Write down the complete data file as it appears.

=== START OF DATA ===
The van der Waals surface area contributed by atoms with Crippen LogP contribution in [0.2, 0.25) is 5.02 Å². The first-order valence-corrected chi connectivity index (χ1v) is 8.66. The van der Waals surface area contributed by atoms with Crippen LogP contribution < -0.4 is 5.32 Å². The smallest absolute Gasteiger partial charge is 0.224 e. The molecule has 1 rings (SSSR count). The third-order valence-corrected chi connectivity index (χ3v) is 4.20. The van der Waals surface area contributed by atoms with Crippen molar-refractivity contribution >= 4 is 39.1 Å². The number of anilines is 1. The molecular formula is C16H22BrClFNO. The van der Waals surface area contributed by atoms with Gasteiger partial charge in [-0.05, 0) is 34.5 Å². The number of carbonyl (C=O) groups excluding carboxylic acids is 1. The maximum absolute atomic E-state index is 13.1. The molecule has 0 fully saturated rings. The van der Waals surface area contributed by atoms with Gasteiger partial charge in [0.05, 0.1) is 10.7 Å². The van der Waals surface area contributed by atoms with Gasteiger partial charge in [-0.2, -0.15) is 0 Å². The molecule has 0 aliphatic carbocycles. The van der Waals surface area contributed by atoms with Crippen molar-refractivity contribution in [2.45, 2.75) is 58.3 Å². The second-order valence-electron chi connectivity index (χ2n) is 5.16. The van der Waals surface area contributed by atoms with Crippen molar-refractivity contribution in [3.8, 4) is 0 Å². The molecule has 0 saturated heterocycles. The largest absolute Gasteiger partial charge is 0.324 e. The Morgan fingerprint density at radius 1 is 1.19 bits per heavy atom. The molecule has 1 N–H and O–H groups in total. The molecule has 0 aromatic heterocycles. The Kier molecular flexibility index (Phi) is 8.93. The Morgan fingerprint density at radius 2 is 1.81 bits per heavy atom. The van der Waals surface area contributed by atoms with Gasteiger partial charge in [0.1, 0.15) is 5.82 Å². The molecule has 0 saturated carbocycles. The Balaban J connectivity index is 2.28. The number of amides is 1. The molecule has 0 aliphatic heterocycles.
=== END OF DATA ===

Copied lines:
The van der Waals surface area contributed by atoms with Crippen LogP contribution in [0.2, 0.25) is 5.02 Å². The first-order valence-corrected chi connectivity index (χ1v) is 8.66. The van der Waals surface area contributed by atoms with Crippen LogP contribution < -0.4 is 5.32 Å². The smallest absolute Gasteiger partial charge is 0.224 e. The molecule has 1 rings (SSSR count). The third-order valence-corrected chi connectivity index (χ3v) is 4.20. The van der Waals surface area contributed by atoms with Crippen molar-refractivity contribution >= 4 is 39.1 Å². The number of anilines is 1. The molecular formula is C16H22BrClFNO. The van der Waals surface area contributed by atoms with Gasteiger partial charge in [-0.05, 0) is 34.5 Å². The number of carbonyl (C=O) groups excluding carboxylic acids is 1. The maximum absolute atomic E-state index is 13.1. The molecule has 0 fully saturated rings. The van der Waals surface area contributed by atoms with Gasteiger partial charge in [0.05, 0.1) is 10.7 Å². The van der Waals surface area contributed by atoms with Gasteiger partial charge in [-0.2, -0.15) is 0 Å². The molecule has 0 aliphatic carbocycles. The van der Waals surface area contributed by atoms with Crippen molar-refractivity contribution in [2.45, 2.75) is 58.3 Å². The second-order valence-electron chi connectivity index (χ2n) is 5.16. The van der Waals surface area contributed by atoms with Crippen molar-refractivity contribution in [3.8, 4) is 0 Å². The molecule has 0 saturated heterocycles. The largest absolute Gasteiger partial charge is 0.324 e. The Morgan fingerprint density at radius 1 is 1.19 bits per heavy atom. The molecule has 1 N–H and O–H groups in total. The molecule has 0 aromatic heterocycles. The Kier molecular flexibility index (Phi) is 8.93. The Morgan fingerprint density at radius 2 is 1.81 bits per heavy atom. The van der Waals surface area contributed by atoms with Gasteiger partial charge in [0.1, 0.15) is 5.82 Å². The molecule has 0 saturated carbocycles. The Balaban J connectivity index is 2.28. The number of amides is 1. The molecule has 0 aliphatic heterocycles.